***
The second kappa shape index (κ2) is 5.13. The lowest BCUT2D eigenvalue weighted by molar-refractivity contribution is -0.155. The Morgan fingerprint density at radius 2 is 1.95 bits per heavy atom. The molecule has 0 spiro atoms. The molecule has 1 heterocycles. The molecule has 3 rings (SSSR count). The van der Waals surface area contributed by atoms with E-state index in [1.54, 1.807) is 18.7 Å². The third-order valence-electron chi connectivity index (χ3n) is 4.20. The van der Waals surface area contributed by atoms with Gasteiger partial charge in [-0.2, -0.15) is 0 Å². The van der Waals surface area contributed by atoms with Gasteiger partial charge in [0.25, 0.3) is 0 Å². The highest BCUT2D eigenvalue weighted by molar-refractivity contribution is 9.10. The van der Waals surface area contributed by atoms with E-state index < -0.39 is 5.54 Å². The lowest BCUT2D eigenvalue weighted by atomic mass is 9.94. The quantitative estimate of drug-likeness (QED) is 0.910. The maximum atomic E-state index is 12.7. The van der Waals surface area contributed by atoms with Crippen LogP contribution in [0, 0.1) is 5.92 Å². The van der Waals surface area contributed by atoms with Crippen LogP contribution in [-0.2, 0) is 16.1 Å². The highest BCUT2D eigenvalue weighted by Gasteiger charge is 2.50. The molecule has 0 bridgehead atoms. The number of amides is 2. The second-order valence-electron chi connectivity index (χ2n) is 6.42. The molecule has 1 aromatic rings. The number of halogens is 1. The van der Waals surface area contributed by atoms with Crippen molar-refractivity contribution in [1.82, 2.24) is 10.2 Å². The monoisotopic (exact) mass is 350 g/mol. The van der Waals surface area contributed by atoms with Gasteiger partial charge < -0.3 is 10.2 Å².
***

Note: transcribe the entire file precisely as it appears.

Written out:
The second kappa shape index (κ2) is 5.13. The lowest BCUT2D eigenvalue weighted by molar-refractivity contribution is -0.155. The Morgan fingerprint density at radius 2 is 1.95 bits per heavy atom. The molecule has 0 spiro atoms. The molecule has 1 heterocycles. The molecule has 3 rings (SSSR count). The van der Waals surface area contributed by atoms with E-state index in [1.54, 1.807) is 18.7 Å². The third-order valence-electron chi connectivity index (χ3n) is 4.20. The van der Waals surface area contributed by atoms with Gasteiger partial charge in [-0.2, -0.15) is 0 Å². The van der Waals surface area contributed by atoms with Gasteiger partial charge in [0.25, 0.3) is 0 Å². The highest BCUT2D eigenvalue weighted by molar-refractivity contribution is 9.10. The van der Waals surface area contributed by atoms with E-state index < -0.39 is 5.54 Å². The lowest BCUT2D eigenvalue weighted by atomic mass is 9.94. The quantitative estimate of drug-likeness (QED) is 0.910. The maximum atomic E-state index is 12.7. The van der Waals surface area contributed by atoms with Crippen LogP contribution in [0, 0.1) is 5.92 Å². The van der Waals surface area contributed by atoms with Crippen LogP contribution in [-0.2, 0) is 16.1 Å². The highest BCUT2D eigenvalue weighted by Gasteiger charge is 2.50. The molecule has 0 bridgehead atoms. The number of amides is 2. The second-order valence-electron chi connectivity index (χ2n) is 6.42. The molecule has 1 aromatic rings. The number of halogens is 1. The van der Waals surface area contributed by atoms with Crippen molar-refractivity contribution in [1.82, 2.24) is 10.2 Å². The monoisotopic (exact) mass is 350 g/mol. The van der Waals surface area contributed by atoms with Gasteiger partial charge < -0.3 is 10.2 Å².